By Deborah Jeanne Sergeant
Since New York doesn’t license or regulate naturopathic medicine, few in the state know what it’s about. People like Sean E. Heerey, a naturopathic doctor with Connecticut licensure, want to help consumers and lawmakers to understand naturopathic medicine. Heerey heads the New York Association of Naturopathic Physicians. He’s also a New York state licensed speech language pathologist specializing in individualized nutrition, homeopathy and autism spectrum disorder.
Despite his four years of medical school and board exams, Heerey said that some newcomers to his practice still view naturopathy skeptically. New York doesn’t license naturopaths, which hamstrings providers from practicing at the full scope of their education. In New York, naturopaths aren’t permitted to examine patients, diagnose or write prescriptions, unlike the licensing states.
Many use only part of their education such as acupuncture, pursue other approved modalities, or function as a “wellness coach” to offer suggestions that patients can follow to support good health.
“There’s no one-size-fits-all approach to health and that’s a strength of naturopath,” Heeley said. “We aim to individualize our recommendations. We ask questions that go deeper. A lot of times, they tell me what they told an M.D. That may suffice to get a prescription, but I want to know about their stress, life and major traumas.
“In the course of a whole holistic perspective, these details paint a picture that help me individualize recommendations for a patient.”
He views medical doctors are better suited to acute health crises and naturopaths as suited to chronic and multi-faceted cases.
Naturopaths also strive to educate patients about essential aspects of health such as diet, exercise and stress management.
Les Moore, doctor of naturopathic medicine, certified herbalist and licensed acupuncturist, directs the Center for Special Medicine in Pittsford. He has served as president of the New York Association of Naturopathic Physicians and co-founded the White House Health, Tourism, and Recreation Task Force on Obesity.
He said that people look to naturopaths for an expert in natural medicine “who can look their chronic disease, particularly those who haven’t responded to the treatment they’ve been given. There’s always room for someone to look at their condition at a different angle. It’s the forte of the naturopath.”
Physician Leila Kirdani, board-certified in anti-aging, metabolic, and functional medicine, operates Quality of Life Medicine in Rochester and New Hartford and has a doctorate of nurse practitioner in naturopathic medicine on her staff.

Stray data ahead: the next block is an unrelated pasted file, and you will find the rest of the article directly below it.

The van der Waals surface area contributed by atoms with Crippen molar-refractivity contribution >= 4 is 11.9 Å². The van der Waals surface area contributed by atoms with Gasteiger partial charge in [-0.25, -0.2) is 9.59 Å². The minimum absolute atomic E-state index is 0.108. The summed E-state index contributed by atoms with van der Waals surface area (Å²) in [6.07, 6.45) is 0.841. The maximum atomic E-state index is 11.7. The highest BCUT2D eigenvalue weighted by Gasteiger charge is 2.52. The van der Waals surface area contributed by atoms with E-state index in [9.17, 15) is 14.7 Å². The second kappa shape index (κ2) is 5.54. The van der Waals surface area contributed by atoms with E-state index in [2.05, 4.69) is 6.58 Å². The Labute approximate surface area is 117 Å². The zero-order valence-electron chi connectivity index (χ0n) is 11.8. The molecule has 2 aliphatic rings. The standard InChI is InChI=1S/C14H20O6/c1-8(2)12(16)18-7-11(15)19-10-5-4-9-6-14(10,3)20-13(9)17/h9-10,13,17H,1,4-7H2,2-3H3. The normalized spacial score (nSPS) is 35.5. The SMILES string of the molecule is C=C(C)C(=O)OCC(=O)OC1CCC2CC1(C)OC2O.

“I hope they do become licensed in New York,” she said. “I wish I’d done that the first time around. It’s a wonderful specialty. It’s what I have with my medical degree and special fellowship and more, like acupuncture and homeopathy.”
She likes the variety of modalities available because not every patient responds to a particular modality. In that sense, doctors of naturopathic medicine have a wide variety of tools available to treat the “whole person.”
Klara Carson, doctor of naturopathic medicine and owner of Ray Of Light Healing in Rochester, said that the whole person approach avoids the pitfall of suppressing symptoms.
“We want to get to the underlying causes,” Carson said. “Our job is to give the body the tools it needs to heal itself, whether better food, specific nutrients, herbs, homeopathy or whatever else.”
Naturopathic doctors also learn the primary care aspects of allopathic traditional Western medicine, but use the natural, least invasive approaches first.
She believes that state recognition of naturopathy could lead to insurance coverage of the care provided and also help alleviate the physician shortage. Since naturopathic care takes the least invasive — and usually least expensive — steps to address health issues first, it also represents a cost savings.
“We are being blocked by committee at the State Senate,” Carson said. “We lobby every year to keep our bill at the forefront of the State Assembly.”
Few naturopathic doctors practice Upstate because they won’t receive insurance reimbursement for their naturopathic services and operate cash-only practices that attract more well-to-do clients.
“People don’t understand that we are clinically trained doctors,” Carson said. “We’re not just people with a strong interest in herbs. We don’t just replace pharmaceuticals with herbal pills. We try to work to use food as medicine and lifestyle changes as medicine. It’s more of a commitment than take this herb for blood pressure instead of this medicine. There’s an investment in your own health with naturopathic care.”